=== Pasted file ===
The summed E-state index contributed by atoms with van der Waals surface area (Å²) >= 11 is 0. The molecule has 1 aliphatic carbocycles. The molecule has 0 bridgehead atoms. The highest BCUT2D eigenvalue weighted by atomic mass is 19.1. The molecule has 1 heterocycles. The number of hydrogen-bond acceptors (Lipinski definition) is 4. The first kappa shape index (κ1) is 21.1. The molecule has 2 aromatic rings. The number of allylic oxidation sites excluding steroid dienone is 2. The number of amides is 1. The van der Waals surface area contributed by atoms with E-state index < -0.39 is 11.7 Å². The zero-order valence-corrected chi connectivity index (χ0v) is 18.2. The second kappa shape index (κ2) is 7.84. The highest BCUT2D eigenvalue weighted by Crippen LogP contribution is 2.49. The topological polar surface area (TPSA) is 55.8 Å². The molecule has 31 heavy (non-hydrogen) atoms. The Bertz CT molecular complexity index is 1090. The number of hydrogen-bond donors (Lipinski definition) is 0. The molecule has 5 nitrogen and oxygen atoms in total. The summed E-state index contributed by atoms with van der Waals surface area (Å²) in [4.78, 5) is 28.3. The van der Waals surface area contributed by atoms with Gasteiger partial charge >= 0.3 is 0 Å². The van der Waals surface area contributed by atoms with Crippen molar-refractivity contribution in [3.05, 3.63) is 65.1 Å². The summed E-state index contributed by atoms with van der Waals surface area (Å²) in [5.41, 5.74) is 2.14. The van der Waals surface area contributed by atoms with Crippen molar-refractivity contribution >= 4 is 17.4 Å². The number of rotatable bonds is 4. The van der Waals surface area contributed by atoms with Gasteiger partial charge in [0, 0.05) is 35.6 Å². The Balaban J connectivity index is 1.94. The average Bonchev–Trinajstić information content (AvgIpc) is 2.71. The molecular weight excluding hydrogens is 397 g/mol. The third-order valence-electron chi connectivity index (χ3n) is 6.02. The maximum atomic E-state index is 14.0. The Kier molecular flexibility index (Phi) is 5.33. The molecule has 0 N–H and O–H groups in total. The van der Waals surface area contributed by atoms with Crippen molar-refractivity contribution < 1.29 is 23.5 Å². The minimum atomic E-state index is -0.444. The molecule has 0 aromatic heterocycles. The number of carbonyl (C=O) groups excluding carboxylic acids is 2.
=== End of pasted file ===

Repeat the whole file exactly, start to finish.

The summed E-state index contributed by atoms with van der Waals surface area (Å²) >= 11 is 0. The molecule has 1 aliphatic carbocycles. The molecule has 0 bridgehead atoms. The highest BCUT2D eigenvalue weighted by atomic mass is 19.1. The molecule has 1 heterocycles. The number of hydrogen-bond acceptors (Lipinski definition) is 4. The first kappa shape index (κ1) is 21.1. The molecule has 2 aromatic rings. The number of allylic oxidation sites excluding steroid dienone is 2. The number of amides is 1. The van der Waals surface area contributed by atoms with E-state index < -0.39 is 11.7 Å². The zero-order valence-corrected chi connectivity index (χ0v) is 18.2. The second kappa shape index (κ2) is 7.84. The highest BCUT2D eigenvalue weighted by Crippen LogP contribution is 2.49. The topological polar surface area (TPSA) is 55.8 Å². The molecule has 31 heavy (non-hydrogen) atoms. The Bertz CT molecular complexity index is 1090. The number of hydrogen-bond donors (Lipinski definition) is 0. The molecule has 5 nitrogen and oxygen atoms in total. The summed E-state index contributed by atoms with van der Waals surface area (Å²) in [4.78, 5) is 28.3. The van der Waals surface area contributed by atoms with Gasteiger partial charge >= 0.3 is 0 Å². The van der Waals surface area contributed by atoms with Crippen molar-refractivity contribution in [3.05, 3.63) is 65.1 Å². The summed E-state index contributed by atoms with van der Waals surface area (Å²) in [5.41, 5.74) is 2.14. The van der Waals surface area contributed by atoms with Crippen molar-refractivity contribution >= 4 is 17.4 Å². The number of rotatable bonds is 4. The van der Waals surface area contributed by atoms with Gasteiger partial charge in [0, 0.05) is 35.6 Å². The Balaban J connectivity index is 1.94. The average Bonchev–Trinajstić information content (AvgIpc) is 2.71. The molecular weight excluding hydrogens is 397 g/mol. The third-order valence-electron chi connectivity index (χ3n) is 6.02. The maximum atomic E-state index is 14.0. The Kier molecular flexibility index (Phi) is 5.33. The molecule has 0 N–H and O–H groups in total. The van der Waals surface area contributed by atoms with Crippen molar-refractivity contribution < 1.29 is 23.5 Å². The minimum atomic E-state index is -0.444. The molecule has 0 aromatic heterocycles. The number of carbonyl (C=O) groups excluding carboxylic acids is 2.